Everything on the planet of Pandora is connected through a kind of biological neural network, a system where energy is consciously transferred, conserved and shared in a far more efficient way than the synthesized manner in which humans do it.
Thus a kind of perfect balance is achieved and almost effortlessly maintained, that is, until humans arrive and fuck everything up.
The jungles of Pandora are like nothing you have ever seen before, they are literally teeming with thousands of plant and animal species. At night the jungles light up with glowing phosphorescent algae and plants, making everything look like the best imaginable acid trip anyone could ever wish for.
Avatar is also one of those rare movies where you are never bored watching it. With every scene, the movie turns, the stakes are raised and you are drawn further and further into the story.
What’s also rare about Avatar is the fact that at the movie’s climax you really, really hate the humans and everything they stand for, which is a stroke of genius on Cameron’s part because Avatar is actually a powerful piece of social commentary about mankind’s propensity toward ignorance and destruction and our complete detachment with the natural world.
Sam Worthington does an adequate job of playing Jake Sully, however, his American accent slips continuously throughout the movie, which can be a bit irritating if you pick it up. Sigorney Weaver really shines in her role as Dr Augustine though, the no nonsense biologist with a genuine interest in the well-being and preservation of the Na’vi people, but my favourite actor in the movie was Stephen Lang, who plays Security Chief Miles Quaritch.
You just can’t help but admire Lang’s character because the sunuvabitch just. Doesn’t. Die. He’s a giant asshole throughout the movie, but when it comes time to kill he opens up a can o’ whupass that would leave John McClane whimpering in a corner.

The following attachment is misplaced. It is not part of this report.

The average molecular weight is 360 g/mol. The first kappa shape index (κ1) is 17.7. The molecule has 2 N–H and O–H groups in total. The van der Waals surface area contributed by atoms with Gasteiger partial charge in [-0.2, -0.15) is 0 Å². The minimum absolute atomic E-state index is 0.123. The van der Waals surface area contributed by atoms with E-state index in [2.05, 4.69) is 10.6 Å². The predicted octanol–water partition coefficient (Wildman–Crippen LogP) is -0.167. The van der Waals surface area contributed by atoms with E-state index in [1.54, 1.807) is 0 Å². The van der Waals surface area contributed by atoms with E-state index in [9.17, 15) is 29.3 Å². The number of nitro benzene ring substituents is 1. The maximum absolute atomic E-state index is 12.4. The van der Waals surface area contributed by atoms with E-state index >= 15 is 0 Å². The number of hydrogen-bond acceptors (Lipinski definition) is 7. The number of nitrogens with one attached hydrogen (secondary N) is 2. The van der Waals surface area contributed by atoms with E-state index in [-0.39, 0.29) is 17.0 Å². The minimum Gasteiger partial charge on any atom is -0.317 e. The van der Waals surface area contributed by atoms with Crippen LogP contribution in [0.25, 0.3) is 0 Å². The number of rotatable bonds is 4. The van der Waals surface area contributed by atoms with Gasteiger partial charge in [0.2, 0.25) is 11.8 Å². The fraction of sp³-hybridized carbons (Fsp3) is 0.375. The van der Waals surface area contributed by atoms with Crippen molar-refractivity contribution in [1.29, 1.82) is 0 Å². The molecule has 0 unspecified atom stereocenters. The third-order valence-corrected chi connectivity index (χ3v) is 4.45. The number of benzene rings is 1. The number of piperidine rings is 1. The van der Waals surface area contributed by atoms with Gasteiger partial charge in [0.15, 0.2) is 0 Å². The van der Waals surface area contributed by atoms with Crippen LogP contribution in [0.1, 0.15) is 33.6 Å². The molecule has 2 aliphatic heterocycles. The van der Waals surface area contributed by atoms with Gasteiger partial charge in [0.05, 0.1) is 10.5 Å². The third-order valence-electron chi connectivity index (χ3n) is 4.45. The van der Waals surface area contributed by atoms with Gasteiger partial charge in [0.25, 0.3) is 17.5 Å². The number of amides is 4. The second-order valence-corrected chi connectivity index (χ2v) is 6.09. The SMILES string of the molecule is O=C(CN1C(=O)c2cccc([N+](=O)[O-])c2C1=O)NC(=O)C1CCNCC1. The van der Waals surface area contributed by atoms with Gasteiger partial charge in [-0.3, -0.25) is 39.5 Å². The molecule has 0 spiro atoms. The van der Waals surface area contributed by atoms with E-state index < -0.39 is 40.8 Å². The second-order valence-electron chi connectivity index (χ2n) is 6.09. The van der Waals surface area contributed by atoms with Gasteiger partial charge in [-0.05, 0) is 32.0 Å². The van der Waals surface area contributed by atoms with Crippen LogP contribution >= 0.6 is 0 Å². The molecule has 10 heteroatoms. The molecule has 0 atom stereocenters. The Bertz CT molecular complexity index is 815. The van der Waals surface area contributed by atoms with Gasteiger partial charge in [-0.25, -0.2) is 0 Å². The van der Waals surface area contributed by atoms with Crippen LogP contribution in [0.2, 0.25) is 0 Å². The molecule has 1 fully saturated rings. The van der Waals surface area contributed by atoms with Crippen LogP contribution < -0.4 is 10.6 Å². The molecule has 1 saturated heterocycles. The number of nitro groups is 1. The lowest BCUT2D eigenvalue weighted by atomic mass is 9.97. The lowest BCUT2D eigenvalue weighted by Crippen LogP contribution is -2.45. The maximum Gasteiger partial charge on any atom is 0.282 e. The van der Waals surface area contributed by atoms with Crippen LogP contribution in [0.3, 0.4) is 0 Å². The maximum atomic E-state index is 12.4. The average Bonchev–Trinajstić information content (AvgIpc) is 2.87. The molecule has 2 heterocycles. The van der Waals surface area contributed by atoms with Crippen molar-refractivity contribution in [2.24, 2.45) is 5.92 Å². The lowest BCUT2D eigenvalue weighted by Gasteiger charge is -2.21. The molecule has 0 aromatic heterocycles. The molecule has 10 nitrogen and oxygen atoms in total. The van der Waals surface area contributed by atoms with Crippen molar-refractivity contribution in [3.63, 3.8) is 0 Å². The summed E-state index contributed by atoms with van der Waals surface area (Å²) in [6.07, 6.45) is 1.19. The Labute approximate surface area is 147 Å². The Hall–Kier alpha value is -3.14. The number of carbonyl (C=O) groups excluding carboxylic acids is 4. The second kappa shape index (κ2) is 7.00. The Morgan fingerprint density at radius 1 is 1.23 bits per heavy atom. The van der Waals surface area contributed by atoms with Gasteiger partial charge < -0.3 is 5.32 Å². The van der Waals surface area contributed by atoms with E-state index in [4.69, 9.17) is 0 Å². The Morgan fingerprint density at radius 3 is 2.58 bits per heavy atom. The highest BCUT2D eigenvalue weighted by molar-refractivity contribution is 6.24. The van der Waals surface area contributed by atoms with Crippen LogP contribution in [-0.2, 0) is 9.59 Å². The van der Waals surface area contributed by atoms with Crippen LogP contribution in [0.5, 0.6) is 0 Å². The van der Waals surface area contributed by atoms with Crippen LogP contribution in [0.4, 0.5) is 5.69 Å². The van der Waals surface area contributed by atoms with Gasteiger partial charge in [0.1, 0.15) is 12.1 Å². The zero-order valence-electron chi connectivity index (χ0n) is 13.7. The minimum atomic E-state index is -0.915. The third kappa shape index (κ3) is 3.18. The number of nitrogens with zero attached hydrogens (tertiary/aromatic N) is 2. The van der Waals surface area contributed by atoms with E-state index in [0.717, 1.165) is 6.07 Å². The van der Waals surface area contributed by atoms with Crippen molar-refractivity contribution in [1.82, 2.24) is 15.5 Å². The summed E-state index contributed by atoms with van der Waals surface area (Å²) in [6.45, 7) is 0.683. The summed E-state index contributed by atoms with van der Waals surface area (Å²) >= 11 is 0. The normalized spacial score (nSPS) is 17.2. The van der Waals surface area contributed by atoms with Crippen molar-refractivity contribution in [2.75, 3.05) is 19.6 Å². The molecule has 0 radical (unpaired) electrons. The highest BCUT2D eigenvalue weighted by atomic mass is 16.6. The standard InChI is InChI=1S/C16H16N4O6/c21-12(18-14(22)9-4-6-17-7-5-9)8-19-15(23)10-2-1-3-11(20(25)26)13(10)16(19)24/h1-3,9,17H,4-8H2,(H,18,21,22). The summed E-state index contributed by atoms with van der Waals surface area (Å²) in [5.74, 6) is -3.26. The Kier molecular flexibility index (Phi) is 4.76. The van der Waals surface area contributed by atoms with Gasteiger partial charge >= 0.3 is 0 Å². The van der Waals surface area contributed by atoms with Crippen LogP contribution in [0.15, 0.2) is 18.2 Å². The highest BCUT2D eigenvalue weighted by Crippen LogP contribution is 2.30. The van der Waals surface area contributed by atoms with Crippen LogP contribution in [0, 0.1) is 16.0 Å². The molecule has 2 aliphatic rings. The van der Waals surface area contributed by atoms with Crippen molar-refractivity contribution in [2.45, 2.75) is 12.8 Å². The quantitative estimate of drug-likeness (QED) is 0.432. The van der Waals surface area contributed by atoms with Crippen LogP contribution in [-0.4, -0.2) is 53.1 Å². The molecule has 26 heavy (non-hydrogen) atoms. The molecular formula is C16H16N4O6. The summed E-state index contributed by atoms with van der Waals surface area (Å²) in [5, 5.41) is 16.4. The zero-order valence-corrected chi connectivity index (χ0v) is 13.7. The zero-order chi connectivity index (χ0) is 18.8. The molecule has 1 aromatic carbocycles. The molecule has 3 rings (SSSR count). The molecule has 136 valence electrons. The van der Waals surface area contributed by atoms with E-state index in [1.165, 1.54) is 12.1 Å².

Zoë Saldaña also puts on a noteworthy performance as Neytiri, the princess of the Na’vi tribe (and yes, there is actually a person acting underneath all the blue-skinned CGI) and Michelle Rodriguez is excellent as Trudy Chacon, the badass, wise-cracking marine pilot who sides with Jake and the Na’vi when the shit starts hitting the fan.
As for the plotline itself, there are people out there who are criticising it for being overused, but to all those naysayers, all I can say is open your eyes. Hollywood only has 32 scripts that it keeps on permanent rotation, EVERY Hollywood blockbuster follows a plotline that is overused, they have no choice because if you completely discard the structure and formula of the genre in which you’re working there’s an 80% chance mainstream audiences will hate your film.
Cameron’s execution of what has become a fairly standard Hollywood story of zero to hero is immaculate and from a structural point of view, he hits every story beat perfectly and keeps the story lean and mean from start to finish.
Trust me, you will walk out of Avatar emotionally drained in the best possible way, you will marvel at how powerful Cameron’s imagination is and most important of all, you will come out of that theatre thoroughly entertained.
In a world of over-sensationalised violence and gratuitous sex in films that are badly scripted and haphazardly constructed, Avatar really stands out as a piece of film that, even if it’s in a small way, makes the world of film and popular entertainment a better place.
To sum up, my Girlfriend, J-Rab said it best – this movie will leave images in your mind that you will be happy to look back on and for that reason alone, I would highly recommend watching it.
Final Verdict: 9/10